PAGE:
Runic alphabet Runic/Futhark
Little is known about the origins of the Runic alphabet, which is traditionally known as futhark after the first six letters. In Old Norse the word rune means ‘letter’, ‘text’ or ‘inscription’. The word also means ‘mystery’ or ‘secret’ in Old Germanic languages and runes had a important role in ritual and magic.
Here are some theories about the origins of runes:
- The alphabet was probably created independently rather than evolving from another alphabet.
- Runic writing was probably first used in southern Europe and was carried north by Germanic tribes.
- The Runic alphabet is thought to have been modelled on the Latin and/or Etruscan alphabet.
The earliest known Runic inscriptions date from the 1st century AD, but the vast majority of Runic inscriptions date from the 11th century. Runic inscriptions have been found throughout Europe from the Balkans to Germany, Scandinavia and the British Isles.
- The direction of writing in early Runic inscriptions is variable. Later they settled down into a left to right pattern
- Word divisions were not generally recognised in Runic writing, although one or more dots were occasionally used for this function.
Types of runic inscriptions include:
- ‘Hrolf was here’ type inscriptions on cliff walls, large rocks and buildings
- Grave stone inscriptions, often with who carved the runes and who was buried, and also who made sure the stone was raised. (Later grave slabs or stone coffins were sometimes inscribed with Christian texts carved in runes)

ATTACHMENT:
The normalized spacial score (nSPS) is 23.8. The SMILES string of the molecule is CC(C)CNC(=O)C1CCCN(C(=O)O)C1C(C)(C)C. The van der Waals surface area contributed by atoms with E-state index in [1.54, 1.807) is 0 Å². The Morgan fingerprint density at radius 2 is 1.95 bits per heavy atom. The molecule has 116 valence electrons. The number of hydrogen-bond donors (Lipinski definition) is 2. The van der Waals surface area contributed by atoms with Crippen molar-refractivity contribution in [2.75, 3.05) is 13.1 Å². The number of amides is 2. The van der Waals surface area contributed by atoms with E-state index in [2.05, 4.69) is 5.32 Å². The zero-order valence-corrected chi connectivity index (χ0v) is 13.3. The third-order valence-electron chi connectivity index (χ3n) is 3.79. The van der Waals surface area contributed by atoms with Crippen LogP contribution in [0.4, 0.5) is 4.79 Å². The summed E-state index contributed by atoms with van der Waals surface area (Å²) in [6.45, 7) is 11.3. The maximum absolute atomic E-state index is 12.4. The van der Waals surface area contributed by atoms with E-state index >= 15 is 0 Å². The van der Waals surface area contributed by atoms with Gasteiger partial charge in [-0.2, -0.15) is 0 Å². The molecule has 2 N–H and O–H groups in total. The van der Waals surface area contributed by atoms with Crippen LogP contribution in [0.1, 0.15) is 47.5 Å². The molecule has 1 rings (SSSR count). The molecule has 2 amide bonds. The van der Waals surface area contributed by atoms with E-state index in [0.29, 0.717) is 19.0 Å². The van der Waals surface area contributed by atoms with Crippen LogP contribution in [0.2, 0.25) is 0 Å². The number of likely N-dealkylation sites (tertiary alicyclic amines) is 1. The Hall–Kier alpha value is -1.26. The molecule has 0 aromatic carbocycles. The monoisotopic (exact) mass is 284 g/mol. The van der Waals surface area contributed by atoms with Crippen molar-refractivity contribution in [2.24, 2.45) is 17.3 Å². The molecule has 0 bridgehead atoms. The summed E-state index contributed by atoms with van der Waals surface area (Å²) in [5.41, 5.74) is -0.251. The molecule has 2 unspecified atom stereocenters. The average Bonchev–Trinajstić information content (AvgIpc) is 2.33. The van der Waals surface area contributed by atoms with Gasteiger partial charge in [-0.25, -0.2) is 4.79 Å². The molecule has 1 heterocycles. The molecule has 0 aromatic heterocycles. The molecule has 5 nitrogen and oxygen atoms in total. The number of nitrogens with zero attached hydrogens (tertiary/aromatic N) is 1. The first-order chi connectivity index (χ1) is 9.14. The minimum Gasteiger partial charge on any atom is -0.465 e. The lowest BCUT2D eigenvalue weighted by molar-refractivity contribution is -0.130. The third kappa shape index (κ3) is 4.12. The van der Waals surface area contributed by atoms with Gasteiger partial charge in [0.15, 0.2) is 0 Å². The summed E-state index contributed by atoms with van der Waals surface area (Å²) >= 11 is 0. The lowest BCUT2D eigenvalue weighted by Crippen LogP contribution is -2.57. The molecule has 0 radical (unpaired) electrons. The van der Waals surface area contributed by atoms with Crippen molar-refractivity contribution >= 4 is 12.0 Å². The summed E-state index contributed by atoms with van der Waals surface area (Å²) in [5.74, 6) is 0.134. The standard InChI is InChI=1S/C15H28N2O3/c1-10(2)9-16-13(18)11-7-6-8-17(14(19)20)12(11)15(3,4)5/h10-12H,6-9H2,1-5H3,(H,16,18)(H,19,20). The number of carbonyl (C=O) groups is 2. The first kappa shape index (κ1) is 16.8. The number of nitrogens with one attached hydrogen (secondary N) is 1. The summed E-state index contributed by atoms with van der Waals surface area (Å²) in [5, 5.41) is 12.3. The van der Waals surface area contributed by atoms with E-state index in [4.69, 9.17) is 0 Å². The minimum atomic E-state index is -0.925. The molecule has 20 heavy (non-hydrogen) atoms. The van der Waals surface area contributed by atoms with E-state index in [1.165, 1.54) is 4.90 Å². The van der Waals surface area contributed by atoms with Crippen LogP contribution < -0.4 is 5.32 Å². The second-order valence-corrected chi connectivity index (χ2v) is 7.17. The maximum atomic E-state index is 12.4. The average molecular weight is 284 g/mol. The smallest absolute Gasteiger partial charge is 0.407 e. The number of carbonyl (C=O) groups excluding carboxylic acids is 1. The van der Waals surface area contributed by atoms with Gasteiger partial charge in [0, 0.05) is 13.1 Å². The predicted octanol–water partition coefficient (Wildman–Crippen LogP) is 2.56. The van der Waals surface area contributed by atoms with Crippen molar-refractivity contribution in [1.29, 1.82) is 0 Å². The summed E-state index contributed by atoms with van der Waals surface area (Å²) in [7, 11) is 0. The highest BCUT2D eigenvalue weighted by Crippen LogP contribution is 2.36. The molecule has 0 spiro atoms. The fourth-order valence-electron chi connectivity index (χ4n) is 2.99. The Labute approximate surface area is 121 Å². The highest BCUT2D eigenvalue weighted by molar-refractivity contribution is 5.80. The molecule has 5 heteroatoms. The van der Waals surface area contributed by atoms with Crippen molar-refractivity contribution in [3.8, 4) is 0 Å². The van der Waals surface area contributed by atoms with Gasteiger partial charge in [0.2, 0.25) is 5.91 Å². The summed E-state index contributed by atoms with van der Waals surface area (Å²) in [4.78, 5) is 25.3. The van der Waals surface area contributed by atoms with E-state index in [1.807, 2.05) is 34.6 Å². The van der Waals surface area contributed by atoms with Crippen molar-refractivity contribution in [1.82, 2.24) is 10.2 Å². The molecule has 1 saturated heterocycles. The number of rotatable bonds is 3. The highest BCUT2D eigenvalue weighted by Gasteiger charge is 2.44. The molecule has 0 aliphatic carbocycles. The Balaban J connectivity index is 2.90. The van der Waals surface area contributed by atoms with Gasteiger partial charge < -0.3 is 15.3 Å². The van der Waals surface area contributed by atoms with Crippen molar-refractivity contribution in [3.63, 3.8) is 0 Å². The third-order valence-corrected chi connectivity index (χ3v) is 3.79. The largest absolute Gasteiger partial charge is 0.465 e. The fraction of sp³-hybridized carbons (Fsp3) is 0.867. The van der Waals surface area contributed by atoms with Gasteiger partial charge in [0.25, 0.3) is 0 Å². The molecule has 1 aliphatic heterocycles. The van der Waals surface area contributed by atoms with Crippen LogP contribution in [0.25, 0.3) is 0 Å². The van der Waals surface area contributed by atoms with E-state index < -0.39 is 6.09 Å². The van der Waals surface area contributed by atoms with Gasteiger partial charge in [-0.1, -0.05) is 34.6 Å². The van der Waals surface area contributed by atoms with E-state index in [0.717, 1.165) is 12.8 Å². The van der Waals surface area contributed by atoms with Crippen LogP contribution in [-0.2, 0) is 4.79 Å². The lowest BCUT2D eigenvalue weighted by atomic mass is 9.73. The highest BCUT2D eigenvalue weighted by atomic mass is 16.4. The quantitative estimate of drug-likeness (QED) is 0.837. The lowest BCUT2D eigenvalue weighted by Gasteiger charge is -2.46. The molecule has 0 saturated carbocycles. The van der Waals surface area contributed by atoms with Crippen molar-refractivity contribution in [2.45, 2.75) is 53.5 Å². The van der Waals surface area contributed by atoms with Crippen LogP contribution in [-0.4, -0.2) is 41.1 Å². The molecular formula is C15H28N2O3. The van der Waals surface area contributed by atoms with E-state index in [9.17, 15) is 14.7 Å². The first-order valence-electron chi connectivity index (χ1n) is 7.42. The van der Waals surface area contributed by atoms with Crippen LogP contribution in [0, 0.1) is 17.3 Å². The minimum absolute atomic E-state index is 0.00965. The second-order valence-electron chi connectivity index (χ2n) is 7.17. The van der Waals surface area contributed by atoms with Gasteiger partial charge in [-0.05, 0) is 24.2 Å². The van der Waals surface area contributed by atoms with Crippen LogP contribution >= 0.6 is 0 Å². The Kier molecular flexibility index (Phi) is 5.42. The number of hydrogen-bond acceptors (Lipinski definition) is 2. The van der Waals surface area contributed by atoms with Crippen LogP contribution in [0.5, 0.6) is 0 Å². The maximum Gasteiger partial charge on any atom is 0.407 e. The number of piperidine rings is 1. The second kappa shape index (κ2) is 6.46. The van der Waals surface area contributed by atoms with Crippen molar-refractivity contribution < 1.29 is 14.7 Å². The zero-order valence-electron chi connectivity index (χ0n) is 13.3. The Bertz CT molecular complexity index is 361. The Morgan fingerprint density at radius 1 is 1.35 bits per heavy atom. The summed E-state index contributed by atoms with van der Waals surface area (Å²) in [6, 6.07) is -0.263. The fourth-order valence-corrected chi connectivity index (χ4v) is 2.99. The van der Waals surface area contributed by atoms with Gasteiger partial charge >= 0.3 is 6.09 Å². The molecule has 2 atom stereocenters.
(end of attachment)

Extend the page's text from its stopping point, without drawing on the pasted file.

- Religious/magic inscriptions: prayers and curses, formulas on charms, etc.
- Inscriptions related to trade and politics: There are many examples of trade communication: stock orders and descriptions, excuses for not having payed on time, trade name tags for bags or cases of produce, etc. The trade inscriptions are often carved on wooden rune sticks. Political inscriptions are to do with matters of the law, historical figures state that they were somewhere hiding from the enemy, secret messages to do with the fighting of wars, etc.
- Personal letters: love letters, greetings between friends, proposals, etc.
- Rude messages, similar to modern graffiti
- Art and craft-signatures: Goldsmiths, blacksmiths, wood carvers, church builders, etc., often put their name on what they made. Objects also somtimes had names carved onto them – either the name of the object itself, or the name of the person who owned it.
Write your name in runes HERE